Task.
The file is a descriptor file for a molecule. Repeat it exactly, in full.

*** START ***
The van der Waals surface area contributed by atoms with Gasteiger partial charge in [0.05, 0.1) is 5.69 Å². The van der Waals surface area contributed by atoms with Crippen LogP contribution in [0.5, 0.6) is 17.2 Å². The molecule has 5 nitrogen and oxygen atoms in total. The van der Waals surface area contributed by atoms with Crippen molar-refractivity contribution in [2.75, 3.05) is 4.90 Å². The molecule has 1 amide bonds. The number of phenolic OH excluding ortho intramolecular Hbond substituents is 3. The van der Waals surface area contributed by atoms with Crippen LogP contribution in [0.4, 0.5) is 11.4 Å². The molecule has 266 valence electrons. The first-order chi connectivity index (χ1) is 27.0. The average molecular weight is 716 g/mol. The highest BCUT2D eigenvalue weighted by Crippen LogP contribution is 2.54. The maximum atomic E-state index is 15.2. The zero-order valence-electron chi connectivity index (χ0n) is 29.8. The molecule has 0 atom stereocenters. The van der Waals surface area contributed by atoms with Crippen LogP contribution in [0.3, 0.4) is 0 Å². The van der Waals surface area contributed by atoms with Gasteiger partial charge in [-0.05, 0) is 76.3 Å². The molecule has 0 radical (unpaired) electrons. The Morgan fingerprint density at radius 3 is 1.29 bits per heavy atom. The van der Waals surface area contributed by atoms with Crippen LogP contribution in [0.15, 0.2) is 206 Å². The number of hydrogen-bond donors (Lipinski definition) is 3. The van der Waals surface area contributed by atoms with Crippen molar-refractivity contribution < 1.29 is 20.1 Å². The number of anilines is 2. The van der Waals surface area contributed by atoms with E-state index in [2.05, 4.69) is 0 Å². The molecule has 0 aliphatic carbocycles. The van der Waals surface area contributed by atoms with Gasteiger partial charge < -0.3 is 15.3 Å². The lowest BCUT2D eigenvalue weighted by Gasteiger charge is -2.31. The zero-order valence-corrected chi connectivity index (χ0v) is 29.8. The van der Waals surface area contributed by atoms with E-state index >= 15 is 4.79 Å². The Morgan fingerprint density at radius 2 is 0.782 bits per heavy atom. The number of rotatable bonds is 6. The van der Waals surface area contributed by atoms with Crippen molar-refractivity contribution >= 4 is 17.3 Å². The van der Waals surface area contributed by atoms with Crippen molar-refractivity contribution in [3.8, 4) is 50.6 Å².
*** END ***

The van der Waals surface area contributed by atoms with Gasteiger partial charge in [0.05, 0.1) is 5.69 Å². The van der Waals surface area contributed by atoms with Crippen LogP contribution in [0.5, 0.6) is 17.2 Å². The molecule has 5 nitrogen and oxygen atoms in total. The van der Waals surface area contributed by atoms with Crippen molar-refractivity contribution in [2.75, 3.05) is 4.90 Å². The molecule has 1 amide bonds. The number of phenolic OH excluding ortho intramolecular Hbond substituents is 3. The van der Waals surface area contributed by atoms with Crippen LogP contribution in [0.4, 0.5) is 11.4 Å². The molecule has 266 valence electrons. The first-order chi connectivity index (χ1) is 27.0. The average molecular weight is 716 g/mol. The highest BCUT2D eigenvalue weighted by Crippen LogP contribution is 2.54. The maximum atomic E-state index is 15.2. The zero-order valence-electron chi connectivity index (χ0n) is 29.8. The molecule has 0 atom stereocenters. The van der Waals surface area contributed by atoms with Crippen LogP contribution in [0.3, 0.4) is 0 Å². The van der Waals surface area contributed by atoms with Gasteiger partial charge in [-0.05, 0) is 76.3 Å². The molecule has 0 radical (unpaired) electrons. The Morgan fingerprint density at radius 3 is 1.29 bits per heavy atom. The van der Waals surface area contributed by atoms with Crippen LogP contribution in [0.15, 0.2) is 206 Å². The number of hydrogen-bond donors (Lipinski definition) is 3. The van der Waals surface area contributed by atoms with Crippen molar-refractivity contribution < 1.29 is 20.1 Å². The number of anilines is 2. The van der Waals surface area contributed by atoms with E-state index in [2.05, 4.69) is 0 Å². The molecule has 0 aliphatic carbocycles. The van der Waals surface area contributed by atoms with Gasteiger partial charge < -0.3 is 15.3 Å². The lowest BCUT2D eigenvalue weighted by Gasteiger charge is -2.31. The zero-order valence-corrected chi connectivity index (χ0v) is 29.8. The van der Waals surface area contributed by atoms with E-state index >= 15 is 4.79 Å². The Morgan fingerprint density at radius 2 is 0.782 bits per heavy atom. The number of rotatable bonds is 6. The van der Waals surface area contributed by atoms with Crippen molar-refractivity contribution >= 4 is 17.3 Å². The van der Waals surface area contributed by atoms with Crippen molar-refractivity contribution in [3.8, 4) is 50.6 Å².